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Missing Maps launch: Unprecedented collaboration gets underway
Friday 7th November sees the official launch of the Missing Maps project. Missing Maps is an unprecedented collaboration between Médecins Sans Frontières/Doctors Without Borders (MSF), the British Red Cross, the American Red Cross and the Humanitarian OpenStreetMap Team (HOT).
The aim is to map the most vulnerable places in the developing world so that NGOs and individuals can use the maps and data to better respond to crises.
Join us for the launch!
The Missing Maps launch will be livestreamed from 6pm to 7.30pm GMT and will feature presentations from three of the founding members on the aims and ideals of the project. This will be followed by a live panel discussion on ‘Open-data, mapping for disasters and geospatial information: improving lives through digital activism’.
There will also be simultaneous launch events in the UK, USA, Canada, Indonesia, Germany and the Philippines.
Why do we need maps?
Maps and mapping are a well-established and essential part of disaster response. Having up-to-date, comprehensive maps freely available for immediate use is crucial for emergency coordination.
Maps made through the Missing Maps project cover areas most vulnerable to disasters, such as flooding, or epidemics.
Because there is no commercial justification for Google and the like, these areas are usually unmapped. The Missing Maps creates base maps via OpenStreetMap, meaning they are open-source.
Because the maps and the data are freely accessible, they can play a significant role in aiding coordination between NGOs involved in responding to fast-moving disasters and provide a real resource for local people in the area.
Maps are created in five stages by volunteers working both on the ground and remotely around the world. First, aerial imagery of the area is obtained. Then, features such as roads, building and rivers are traced from satellite imagery by volunteers around the world, creating a digital ‘base map’.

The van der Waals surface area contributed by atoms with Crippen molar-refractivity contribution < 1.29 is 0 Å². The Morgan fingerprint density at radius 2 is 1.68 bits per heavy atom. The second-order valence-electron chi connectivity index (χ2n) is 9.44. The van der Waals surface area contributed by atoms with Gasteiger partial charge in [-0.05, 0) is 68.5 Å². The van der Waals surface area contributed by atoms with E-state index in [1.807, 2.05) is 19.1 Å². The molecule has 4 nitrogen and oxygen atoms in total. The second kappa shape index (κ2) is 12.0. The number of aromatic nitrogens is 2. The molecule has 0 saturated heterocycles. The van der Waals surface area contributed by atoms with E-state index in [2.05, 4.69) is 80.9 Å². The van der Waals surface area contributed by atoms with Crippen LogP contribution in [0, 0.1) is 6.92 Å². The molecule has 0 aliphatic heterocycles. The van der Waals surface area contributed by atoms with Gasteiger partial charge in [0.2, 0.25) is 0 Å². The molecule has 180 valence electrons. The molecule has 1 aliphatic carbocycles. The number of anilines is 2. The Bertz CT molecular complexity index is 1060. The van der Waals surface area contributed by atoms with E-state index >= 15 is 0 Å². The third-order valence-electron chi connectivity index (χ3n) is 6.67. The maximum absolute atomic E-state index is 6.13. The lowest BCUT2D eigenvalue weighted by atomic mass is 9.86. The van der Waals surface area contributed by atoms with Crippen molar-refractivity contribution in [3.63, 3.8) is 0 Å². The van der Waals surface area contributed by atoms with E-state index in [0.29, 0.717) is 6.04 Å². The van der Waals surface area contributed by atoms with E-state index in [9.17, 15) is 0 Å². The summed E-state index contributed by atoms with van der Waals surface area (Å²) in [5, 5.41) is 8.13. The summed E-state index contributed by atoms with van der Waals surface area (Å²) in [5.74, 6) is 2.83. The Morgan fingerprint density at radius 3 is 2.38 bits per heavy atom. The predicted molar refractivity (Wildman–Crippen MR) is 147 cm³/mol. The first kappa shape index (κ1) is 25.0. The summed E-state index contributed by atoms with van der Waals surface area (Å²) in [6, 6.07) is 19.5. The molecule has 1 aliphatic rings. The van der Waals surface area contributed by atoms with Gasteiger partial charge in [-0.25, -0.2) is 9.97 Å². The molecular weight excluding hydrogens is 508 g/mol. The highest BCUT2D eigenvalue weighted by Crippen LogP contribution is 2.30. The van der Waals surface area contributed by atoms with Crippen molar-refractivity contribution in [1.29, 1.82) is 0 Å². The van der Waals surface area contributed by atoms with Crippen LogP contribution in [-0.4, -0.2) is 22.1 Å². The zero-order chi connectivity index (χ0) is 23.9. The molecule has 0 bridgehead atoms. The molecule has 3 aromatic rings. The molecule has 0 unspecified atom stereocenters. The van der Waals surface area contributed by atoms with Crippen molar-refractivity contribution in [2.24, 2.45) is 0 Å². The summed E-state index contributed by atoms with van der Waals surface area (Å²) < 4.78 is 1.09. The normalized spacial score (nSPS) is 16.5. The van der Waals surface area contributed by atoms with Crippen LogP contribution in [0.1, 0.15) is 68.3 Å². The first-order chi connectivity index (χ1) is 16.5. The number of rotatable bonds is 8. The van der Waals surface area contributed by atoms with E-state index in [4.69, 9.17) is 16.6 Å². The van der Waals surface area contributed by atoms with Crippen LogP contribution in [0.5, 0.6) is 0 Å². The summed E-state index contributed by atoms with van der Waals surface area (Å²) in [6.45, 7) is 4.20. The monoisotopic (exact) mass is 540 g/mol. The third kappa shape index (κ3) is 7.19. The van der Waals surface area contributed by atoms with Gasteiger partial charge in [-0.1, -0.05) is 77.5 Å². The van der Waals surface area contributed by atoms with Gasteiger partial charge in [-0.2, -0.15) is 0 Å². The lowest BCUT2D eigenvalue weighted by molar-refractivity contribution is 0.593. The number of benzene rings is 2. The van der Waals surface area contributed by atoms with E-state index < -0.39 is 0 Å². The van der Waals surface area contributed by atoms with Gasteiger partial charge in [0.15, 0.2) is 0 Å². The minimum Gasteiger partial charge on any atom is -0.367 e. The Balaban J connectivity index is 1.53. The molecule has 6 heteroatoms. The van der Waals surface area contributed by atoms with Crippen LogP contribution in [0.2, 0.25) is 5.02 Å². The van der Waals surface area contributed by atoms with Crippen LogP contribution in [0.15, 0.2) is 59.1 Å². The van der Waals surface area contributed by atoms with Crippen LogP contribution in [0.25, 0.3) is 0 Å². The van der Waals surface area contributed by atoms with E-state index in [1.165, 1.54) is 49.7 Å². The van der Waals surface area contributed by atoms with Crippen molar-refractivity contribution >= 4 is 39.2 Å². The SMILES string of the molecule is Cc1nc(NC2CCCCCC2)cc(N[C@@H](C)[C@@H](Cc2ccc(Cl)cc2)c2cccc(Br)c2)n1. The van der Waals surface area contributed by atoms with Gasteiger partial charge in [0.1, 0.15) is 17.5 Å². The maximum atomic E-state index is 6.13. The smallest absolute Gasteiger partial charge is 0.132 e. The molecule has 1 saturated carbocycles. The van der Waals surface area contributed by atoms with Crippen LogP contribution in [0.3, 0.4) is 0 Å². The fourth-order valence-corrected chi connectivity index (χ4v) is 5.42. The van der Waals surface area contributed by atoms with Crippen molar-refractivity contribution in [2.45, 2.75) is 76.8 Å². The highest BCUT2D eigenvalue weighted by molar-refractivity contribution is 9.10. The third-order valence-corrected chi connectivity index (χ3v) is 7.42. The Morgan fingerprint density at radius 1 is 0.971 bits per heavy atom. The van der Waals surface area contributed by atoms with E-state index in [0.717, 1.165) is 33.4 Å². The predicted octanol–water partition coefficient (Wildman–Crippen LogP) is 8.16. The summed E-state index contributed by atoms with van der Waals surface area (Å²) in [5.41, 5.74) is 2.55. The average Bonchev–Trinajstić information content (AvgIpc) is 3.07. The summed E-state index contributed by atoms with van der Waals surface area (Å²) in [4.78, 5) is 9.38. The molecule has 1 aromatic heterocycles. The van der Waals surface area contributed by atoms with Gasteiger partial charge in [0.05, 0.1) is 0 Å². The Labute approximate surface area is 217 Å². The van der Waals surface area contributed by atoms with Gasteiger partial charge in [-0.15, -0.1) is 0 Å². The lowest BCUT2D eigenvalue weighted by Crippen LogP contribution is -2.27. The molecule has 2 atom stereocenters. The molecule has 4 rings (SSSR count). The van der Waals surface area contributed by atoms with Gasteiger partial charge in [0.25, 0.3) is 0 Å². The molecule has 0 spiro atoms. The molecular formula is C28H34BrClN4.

This base map is accessed by teams of local volunteers who print it off in sections before walking the area to find out - for instance - the road names, types of roads/paths and designations of the area.
These ‘field papers’ are scanned and uploaded, and volunteers add these details to the digital map. This step is called ‘tagging’.
Lastly, administrative divisions are added to the map meaning that, for example, if a patient presents to an MSF clinic, where they live can be pinpointed with enough accuracy to be able to follow trends in infectious disease.
The maps are currently being used as part of the response to Ebola in West Africa by the Red Cross teams seeking to engage with communities and provide education about the disease with the aim of preventing its spread, and by MSF medical teams who, upon the presentation of a patient at a clinic, must carry out contact-tracing whereby every person the patient has been in contact with since showing signs of sickness is identified and checked for signs of the virus.
While the push for accurate maps in the effort against Ebola is ongoing and concurrent with the alarming spread of the disease, the aim of the Missing Maps Project is to have accurate, open-source, freely downloadable maps of areas vulnerable to catastrophes prior to their occurrence, as well as to provide maps of areas of operational and medical importance to professionals and local civil society alike.
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